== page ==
Male seahorses have a clear agenda when it comes to selecting a mating partner: to increase their reproductive success. By being choosy and preferring large females, they are likely to have more and bigger eggs, as well as bigger offspring, according to Beat Mattle and Tony Wilson from the Zoological Museum at the University of Zurich in Switzerland. Their findings1 have just been published online in Springer's journal Behavioral Ecology and Sociobiology.
Seahorses have a unique mode of reproduction: male pregnancy. Male seahorses provide all post-fertilization parental care, yet despite the high levels of paternal investment, they have long been thought to have conventional sex roles, with females choosing mating partners and males competing for their attention. However, clutch, egg and offspring size all increase with female body size in seahorses, suggesting that males may obtain fecundity benefits by mating with large-bodied females.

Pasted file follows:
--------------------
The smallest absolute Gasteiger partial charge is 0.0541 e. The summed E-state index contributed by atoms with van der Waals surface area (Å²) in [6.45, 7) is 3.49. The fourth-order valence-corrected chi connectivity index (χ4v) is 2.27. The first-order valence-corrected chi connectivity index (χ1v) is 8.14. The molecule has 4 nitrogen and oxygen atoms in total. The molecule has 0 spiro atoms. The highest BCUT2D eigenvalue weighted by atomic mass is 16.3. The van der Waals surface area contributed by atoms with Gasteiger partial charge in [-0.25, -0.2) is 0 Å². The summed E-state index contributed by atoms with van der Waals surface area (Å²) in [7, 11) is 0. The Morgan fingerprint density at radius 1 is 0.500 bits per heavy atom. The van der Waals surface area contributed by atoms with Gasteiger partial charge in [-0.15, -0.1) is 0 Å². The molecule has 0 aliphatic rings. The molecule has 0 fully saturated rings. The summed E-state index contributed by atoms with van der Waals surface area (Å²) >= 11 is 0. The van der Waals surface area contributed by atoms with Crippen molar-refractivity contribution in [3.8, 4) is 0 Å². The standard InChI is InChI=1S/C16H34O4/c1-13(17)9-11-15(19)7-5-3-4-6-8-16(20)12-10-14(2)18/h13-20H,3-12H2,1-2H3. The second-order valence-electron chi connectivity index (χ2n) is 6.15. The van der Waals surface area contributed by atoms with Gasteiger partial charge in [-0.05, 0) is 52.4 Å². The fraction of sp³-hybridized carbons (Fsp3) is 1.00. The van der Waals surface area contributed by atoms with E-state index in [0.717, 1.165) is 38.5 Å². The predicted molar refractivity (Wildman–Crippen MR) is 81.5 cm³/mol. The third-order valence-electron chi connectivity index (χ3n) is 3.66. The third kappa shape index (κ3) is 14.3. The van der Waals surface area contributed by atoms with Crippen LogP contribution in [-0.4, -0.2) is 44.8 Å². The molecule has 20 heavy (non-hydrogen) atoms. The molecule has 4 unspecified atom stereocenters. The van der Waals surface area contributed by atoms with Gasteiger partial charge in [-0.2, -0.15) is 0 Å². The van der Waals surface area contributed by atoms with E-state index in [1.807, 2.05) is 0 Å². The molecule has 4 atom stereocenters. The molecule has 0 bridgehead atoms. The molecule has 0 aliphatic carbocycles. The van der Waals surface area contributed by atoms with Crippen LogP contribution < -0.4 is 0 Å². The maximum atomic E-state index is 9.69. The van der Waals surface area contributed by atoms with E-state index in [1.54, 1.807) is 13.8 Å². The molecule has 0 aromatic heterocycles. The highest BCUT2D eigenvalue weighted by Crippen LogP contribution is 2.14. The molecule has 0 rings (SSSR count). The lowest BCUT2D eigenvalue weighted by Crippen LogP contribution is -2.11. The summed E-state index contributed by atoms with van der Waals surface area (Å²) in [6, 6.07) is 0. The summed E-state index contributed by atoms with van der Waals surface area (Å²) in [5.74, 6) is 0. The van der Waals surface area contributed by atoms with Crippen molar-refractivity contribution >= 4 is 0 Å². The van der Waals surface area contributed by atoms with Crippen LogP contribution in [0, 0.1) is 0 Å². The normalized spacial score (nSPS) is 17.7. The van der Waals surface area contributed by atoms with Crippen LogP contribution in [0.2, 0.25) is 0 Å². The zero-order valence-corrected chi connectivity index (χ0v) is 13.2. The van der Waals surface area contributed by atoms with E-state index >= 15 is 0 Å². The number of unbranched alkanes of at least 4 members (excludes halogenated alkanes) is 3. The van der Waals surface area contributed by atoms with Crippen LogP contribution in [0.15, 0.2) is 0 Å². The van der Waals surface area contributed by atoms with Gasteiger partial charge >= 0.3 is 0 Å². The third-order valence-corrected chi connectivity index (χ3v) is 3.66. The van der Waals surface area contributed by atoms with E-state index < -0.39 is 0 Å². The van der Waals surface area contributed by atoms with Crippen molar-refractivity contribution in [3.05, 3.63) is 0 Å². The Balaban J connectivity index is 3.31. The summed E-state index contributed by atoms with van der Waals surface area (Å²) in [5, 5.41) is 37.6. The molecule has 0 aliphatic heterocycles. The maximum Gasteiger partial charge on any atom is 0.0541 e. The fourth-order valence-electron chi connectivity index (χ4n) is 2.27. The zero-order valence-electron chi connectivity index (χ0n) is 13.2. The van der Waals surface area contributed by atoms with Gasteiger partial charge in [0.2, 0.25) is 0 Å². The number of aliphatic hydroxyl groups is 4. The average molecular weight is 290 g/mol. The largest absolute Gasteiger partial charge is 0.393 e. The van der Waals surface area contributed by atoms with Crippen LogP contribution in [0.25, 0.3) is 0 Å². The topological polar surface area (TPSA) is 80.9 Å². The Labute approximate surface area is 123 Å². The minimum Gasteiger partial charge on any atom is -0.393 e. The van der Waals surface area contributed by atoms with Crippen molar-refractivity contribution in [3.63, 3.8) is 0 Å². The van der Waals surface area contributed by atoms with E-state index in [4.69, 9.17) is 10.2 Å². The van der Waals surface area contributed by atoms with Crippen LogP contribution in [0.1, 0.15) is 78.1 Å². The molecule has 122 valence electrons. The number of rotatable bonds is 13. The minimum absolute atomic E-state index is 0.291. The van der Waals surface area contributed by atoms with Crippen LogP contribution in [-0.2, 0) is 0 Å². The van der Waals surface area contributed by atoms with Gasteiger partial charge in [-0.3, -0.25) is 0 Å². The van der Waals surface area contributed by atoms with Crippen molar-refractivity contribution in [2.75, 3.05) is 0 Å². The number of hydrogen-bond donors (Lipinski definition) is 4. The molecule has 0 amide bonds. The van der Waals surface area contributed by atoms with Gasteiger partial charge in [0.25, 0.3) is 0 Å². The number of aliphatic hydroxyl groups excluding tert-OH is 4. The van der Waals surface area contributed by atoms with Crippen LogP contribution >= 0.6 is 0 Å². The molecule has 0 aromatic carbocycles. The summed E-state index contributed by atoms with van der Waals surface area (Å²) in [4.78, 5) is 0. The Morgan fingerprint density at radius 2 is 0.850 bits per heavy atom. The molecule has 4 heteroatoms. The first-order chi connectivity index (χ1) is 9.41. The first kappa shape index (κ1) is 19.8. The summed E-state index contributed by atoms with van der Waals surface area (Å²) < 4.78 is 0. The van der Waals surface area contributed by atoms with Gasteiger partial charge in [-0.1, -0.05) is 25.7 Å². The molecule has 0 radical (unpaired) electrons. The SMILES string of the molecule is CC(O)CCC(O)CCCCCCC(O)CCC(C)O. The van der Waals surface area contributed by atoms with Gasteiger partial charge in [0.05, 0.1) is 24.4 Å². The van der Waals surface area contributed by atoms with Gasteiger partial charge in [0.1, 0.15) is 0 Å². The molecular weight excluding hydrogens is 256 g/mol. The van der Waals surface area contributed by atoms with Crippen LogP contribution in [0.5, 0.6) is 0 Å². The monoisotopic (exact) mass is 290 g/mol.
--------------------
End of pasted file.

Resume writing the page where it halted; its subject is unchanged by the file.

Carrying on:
Mattle and Wilson investigated the mating behavior of the pot-bellied seahorse (Hippocampus abdominalis), concentrating on the importance of partner body size in mate selection. A total of 10 female and 16 male sexually mature seahorses, obtained from a captive breeding facility in Tasmania, took part in the experiment. Individuals of both sexes were presented with potential mating partners of different sizes. Mating preferences were quantified in terms of time spent courting each potential partner.
Mattle and Wilson found striking differences in courtship behavior between male and female seahorses, with choosy males and indiscriminate females. Male seahorses were highly active and showed a clear preference for larger partners. In contrast, females were significantly less active and showed ambiguous mating preferences.
The authors conclude: "The strong male preferences for large females demonstrated here suggest that sexual selection may act strongly on female body size in wild populations of H. abdominalis, consistent with predictions on the importance of female body size for reproductive output in this species."
|Contact: Ana Granadillo Markl|